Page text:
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Agile methods: decoding Scrum with FABERNOVEL

You will have undoubtedly heard about Scrum, the most widely-used agile project management framework, especially for web products. Simon Gauraud, Senior Agile Coach at FABERNOVEL, shares his know-how about how to master and integrate Scrum within your company. The talk took place at the Partech Shaker.

1 / WHAT IS AGILITY?

Agile methodology is similar to the Lean method and arose mainly during the industrial revolution with Ford and Toyota. In the highly uncertain and rapidly innovating world that we live in today, we are constantly under pressure to act fast. This is the same when it comes to agile methodology: we should favour the Lean method when launching new products, rather than long-term plans.

31% of web projects are never finalized, and an impressive 52% succeed, but they still need a higher budget and they often exceed the initial perimeter. 

“Agility is the ability to create and respond to change. It is a means to deal with and, in the end, succeed in an uncertain and disturbing environment.”

The four founding values of agility:
  1. Individuals and their interactions, rather than processes and tools.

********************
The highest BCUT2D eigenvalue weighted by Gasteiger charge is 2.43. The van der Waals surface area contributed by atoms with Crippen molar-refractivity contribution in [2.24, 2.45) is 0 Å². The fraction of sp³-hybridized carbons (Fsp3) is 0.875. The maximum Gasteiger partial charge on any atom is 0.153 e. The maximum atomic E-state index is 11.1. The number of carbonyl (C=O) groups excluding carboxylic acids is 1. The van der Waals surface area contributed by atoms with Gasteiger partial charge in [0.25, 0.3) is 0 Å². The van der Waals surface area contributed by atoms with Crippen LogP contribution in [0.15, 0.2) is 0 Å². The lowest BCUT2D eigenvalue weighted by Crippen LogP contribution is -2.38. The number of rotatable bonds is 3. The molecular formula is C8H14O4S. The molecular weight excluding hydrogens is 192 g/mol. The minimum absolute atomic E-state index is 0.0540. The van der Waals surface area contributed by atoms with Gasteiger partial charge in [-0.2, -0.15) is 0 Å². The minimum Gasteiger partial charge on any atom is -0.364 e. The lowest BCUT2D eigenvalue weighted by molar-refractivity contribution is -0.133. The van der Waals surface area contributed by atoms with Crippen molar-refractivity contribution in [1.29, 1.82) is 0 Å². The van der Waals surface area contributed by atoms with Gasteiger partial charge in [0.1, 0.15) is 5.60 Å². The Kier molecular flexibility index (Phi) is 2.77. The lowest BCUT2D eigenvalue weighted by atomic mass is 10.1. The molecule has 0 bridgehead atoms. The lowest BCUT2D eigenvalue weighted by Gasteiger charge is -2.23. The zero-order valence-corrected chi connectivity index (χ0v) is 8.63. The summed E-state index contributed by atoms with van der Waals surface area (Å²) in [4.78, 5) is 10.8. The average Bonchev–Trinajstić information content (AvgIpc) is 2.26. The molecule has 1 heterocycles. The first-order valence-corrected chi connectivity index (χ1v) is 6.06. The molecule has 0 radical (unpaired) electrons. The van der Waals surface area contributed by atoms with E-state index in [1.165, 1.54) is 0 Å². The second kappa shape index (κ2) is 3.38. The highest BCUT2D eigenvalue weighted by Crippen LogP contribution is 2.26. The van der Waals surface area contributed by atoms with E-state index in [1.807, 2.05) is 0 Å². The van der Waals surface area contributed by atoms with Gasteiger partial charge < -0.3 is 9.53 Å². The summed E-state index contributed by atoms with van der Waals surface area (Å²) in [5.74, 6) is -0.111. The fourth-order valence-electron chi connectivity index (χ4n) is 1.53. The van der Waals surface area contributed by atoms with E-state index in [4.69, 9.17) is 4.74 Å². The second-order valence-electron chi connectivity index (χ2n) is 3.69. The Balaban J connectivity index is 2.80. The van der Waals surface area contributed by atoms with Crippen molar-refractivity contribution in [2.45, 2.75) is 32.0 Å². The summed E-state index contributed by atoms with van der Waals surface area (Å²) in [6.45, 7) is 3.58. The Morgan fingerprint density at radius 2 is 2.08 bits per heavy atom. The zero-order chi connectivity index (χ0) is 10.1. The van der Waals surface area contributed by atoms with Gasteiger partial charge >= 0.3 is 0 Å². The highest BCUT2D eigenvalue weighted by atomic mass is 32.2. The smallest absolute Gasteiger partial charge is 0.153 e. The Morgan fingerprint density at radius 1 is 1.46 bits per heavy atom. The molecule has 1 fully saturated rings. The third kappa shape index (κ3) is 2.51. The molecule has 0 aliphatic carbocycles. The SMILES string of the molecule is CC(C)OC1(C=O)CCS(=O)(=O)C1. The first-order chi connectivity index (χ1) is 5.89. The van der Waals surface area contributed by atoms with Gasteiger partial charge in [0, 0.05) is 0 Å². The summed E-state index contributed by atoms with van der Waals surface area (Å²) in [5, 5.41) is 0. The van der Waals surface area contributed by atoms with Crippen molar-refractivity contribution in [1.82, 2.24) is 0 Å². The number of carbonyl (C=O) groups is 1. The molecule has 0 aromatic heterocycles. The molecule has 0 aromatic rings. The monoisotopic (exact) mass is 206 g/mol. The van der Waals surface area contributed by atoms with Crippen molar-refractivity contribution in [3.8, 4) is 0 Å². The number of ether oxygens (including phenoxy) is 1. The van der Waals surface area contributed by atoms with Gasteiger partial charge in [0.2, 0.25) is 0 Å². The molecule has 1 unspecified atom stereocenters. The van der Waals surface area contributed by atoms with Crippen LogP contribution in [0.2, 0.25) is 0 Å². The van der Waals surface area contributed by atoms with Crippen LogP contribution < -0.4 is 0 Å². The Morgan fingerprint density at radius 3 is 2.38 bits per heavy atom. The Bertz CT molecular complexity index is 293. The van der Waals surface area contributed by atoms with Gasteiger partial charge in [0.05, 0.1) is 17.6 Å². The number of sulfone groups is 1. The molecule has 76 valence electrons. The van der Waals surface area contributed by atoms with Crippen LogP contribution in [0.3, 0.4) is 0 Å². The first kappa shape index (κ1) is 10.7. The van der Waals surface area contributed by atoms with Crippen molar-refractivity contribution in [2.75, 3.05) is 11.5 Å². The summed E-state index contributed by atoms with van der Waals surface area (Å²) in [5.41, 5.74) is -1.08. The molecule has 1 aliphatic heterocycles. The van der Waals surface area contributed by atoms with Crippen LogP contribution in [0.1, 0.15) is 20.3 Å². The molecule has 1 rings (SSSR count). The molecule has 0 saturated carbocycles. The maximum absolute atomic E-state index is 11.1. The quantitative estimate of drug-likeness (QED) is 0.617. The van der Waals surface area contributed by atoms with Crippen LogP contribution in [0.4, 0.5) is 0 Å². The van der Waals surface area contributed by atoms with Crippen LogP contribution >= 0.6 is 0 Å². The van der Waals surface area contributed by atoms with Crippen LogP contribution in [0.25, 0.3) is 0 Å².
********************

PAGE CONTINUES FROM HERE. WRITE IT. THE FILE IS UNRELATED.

2. Operational products, rather than exhaustive documentation.
  3. Collaboration with the client, rather than contractual negotiation.
  4. Adaptation to change, rather than planning follow-up.

Who is the agility method for? Anyone in charge of developing a complex product, organizing a complex event or project, such as a wedding or home renovations. The idea is to prioritize what is the most valuable. 


What are the benefits? 

Compared to a traditional V-Model method, agility methods provide:
  • More visibility (to avoid a tunnel effect);
  • More adaptability (to be able to make changes during the course of a project);
  • More business value (to avoid a high budget);
  • Less risk of planning delays.

2 / WHAT IS SCRUM?

“Scrum is a framework in which people can address complex, adaptive problems, while productively and creatively delivering products of the highest possible value.” (source: Scrum guide)

Scrum is a project management framework based on three pillars:

  • Transparency: everyone in the team has the same level of information.
  • Inspection: each event is geared towards inspection.
  • Adaptability: you can adapt your road map.
Scrum is lightweight (it is the opposite of a vast collection of mandatory, interwoven components), simple to understand but difficult to master; you need to identify a Scrum Master.